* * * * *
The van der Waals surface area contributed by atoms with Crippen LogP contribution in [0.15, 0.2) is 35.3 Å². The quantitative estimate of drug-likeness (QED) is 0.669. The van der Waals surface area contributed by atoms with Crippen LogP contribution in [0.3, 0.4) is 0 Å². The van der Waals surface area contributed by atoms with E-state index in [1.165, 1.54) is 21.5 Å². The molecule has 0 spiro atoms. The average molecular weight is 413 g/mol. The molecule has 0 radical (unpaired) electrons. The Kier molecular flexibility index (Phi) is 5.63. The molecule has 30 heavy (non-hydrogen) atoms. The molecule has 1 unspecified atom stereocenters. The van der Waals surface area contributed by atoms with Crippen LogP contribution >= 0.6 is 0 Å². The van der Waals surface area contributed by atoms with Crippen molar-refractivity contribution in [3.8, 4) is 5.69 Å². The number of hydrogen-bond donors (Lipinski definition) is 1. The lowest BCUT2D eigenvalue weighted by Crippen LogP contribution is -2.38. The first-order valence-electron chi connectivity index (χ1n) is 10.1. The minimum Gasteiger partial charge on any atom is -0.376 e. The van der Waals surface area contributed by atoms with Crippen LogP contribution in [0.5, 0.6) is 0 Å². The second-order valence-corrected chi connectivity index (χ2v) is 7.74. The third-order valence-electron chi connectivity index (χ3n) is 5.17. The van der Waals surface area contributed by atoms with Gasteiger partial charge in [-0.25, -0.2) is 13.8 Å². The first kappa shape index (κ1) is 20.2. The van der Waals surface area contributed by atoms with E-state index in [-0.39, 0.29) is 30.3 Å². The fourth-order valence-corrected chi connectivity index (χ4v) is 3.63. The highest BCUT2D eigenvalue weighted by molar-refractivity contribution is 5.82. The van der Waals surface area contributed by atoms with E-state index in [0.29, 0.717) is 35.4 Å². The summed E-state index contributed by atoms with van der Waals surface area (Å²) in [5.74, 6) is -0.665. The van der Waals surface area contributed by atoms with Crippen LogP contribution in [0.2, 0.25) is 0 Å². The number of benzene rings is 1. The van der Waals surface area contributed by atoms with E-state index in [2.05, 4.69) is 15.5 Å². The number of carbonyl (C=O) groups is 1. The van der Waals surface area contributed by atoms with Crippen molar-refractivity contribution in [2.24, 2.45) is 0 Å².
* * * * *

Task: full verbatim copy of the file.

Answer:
The van der Waals surface area contributed by atoms with Crippen LogP contribution in [0.15, 0.2) is 35.3 Å². The quantitative estimate of drug-likeness (QED) is 0.669. The van der Waals surface area contributed by atoms with Crippen LogP contribution in [0.3, 0.4) is 0 Å². The van der Waals surface area contributed by atoms with E-state index in [1.165, 1.54) is 21.5 Å². The molecule has 0 spiro atoms. The average molecular weight is 413 g/mol. The molecule has 0 radical (unpaired) electrons. The Kier molecular flexibility index (Phi) is 5.63. The molecule has 30 heavy (non-hydrogen) atoms. The molecule has 1 unspecified atom stereocenters. The van der Waals surface area contributed by atoms with Crippen LogP contribution >= 0.6 is 0 Å². The van der Waals surface area contributed by atoms with Crippen molar-refractivity contribution in [3.8, 4) is 5.69 Å². The number of hydrogen-bond donors (Lipinski definition) is 1. The lowest BCUT2D eigenvalue weighted by Crippen LogP contribution is -2.38. The first-order valence-electron chi connectivity index (χ1n) is 10.1. The minimum Gasteiger partial charge on any atom is -0.376 e. The van der Waals surface area contributed by atoms with Crippen LogP contribution in [0.5, 0.6) is 0 Å². The second-order valence-corrected chi connectivity index (χ2v) is 7.74. The third-order valence-electron chi connectivity index (χ3n) is 5.17. The van der Waals surface area contributed by atoms with Gasteiger partial charge in [-0.25, -0.2) is 13.8 Å². The first kappa shape index (κ1) is 20.2. The van der Waals surface area contributed by atoms with E-state index in [-0.39, 0.29) is 30.3 Å². The fourth-order valence-corrected chi connectivity index (χ4v) is 3.63. The highest BCUT2D eigenvalue weighted by molar-refractivity contribution is 5.82. The van der Waals surface area contributed by atoms with E-state index in [0.29, 0.717) is 35.4 Å². The summed E-state index contributed by atoms with van der Waals surface area (Å²) in [5.74, 6) is -0.665. The van der Waals surface area contributed by atoms with Crippen LogP contribution in [0.2, 0.25) is 0 Å². The number of benzene rings is 1. The van der Waals surface area contributed by atoms with E-state index in [2.05, 4.69) is 15.5 Å². The number of carbonyl (C=O) groups is 1. The van der Waals surface area contributed by atoms with Crippen molar-refractivity contribution in [2.24, 2.45) is 0 Å².